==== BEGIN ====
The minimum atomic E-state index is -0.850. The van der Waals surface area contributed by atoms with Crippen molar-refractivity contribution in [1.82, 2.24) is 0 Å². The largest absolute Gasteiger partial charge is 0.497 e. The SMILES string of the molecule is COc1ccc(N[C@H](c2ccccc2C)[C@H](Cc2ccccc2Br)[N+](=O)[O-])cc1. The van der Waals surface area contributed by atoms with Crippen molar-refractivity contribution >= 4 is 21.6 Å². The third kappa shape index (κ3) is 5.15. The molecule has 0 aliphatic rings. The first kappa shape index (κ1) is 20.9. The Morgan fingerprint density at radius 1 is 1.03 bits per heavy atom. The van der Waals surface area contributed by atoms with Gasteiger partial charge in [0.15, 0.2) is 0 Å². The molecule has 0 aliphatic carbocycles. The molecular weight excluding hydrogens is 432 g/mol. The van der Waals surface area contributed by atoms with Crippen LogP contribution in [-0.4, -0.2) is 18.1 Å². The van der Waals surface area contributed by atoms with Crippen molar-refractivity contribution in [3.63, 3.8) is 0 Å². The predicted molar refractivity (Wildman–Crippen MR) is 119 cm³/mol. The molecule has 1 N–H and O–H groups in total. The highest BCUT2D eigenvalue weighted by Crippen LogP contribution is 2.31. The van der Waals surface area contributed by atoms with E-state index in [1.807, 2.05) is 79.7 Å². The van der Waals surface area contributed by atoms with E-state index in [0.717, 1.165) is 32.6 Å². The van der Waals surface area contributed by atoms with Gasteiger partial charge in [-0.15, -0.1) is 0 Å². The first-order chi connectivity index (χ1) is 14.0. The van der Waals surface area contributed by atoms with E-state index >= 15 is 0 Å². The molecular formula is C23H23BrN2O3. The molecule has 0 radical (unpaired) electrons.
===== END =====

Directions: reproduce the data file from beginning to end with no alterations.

The minimum atomic E-state index is -0.850. The van der Waals surface area contributed by atoms with Crippen molar-refractivity contribution in [1.82, 2.24) is 0 Å². The largest absolute Gasteiger partial charge is 0.497 e. The SMILES string of the molecule is COc1ccc(N[C@H](c2ccccc2C)[C@H](Cc2ccccc2Br)[N+](=O)[O-])cc1. The van der Waals surface area contributed by atoms with Crippen molar-refractivity contribution >= 4 is 21.6 Å². The third kappa shape index (κ3) is 5.15. The molecule has 0 aliphatic rings. The first kappa shape index (κ1) is 20.9. The Morgan fingerprint density at radius 1 is 1.03 bits per heavy atom. The van der Waals surface area contributed by atoms with Gasteiger partial charge in [0.15, 0.2) is 0 Å². The molecule has 0 aliphatic carbocycles. The molecular weight excluding hydrogens is 432 g/mol. The van der Waals surface area contributed by atoms with Crippen LogP contribution in [-0.4, -0.2) is 18.1 Å². The van der Waals surface area contributed by atoms with Crippen molar-refractivity contribution in [3.63, 3.8) is 0 Å². The predicted molar refractivity (Wildman–Crippen MR) is 119 cm³/mol. The molecule has 1 N–H and O–H groups in total. The highest BCUT2D eigenvalue weighted by Crippen LogP contribution is 2.31. The van der Waals surface area contributed by atoms with E-state index in [1.807, 2.05) is 79.7 Å². The van der Waals surface area contributed by atoms with E-state index in [0.717, 1.165) is 32.6 Å². The van der Waals surface area contributed by atoms with Gasteiger partial charge in [-0.15, -0.1) is 0 Å². The first-order chi connectivity index (χ1) is 14.0. The van der Waals surface area contributed by atoms with E-state index >= 15 is 0 Å². The molecular formula is C23H23BrN2O3. The molecule has 0 radical (unpaired) electrons.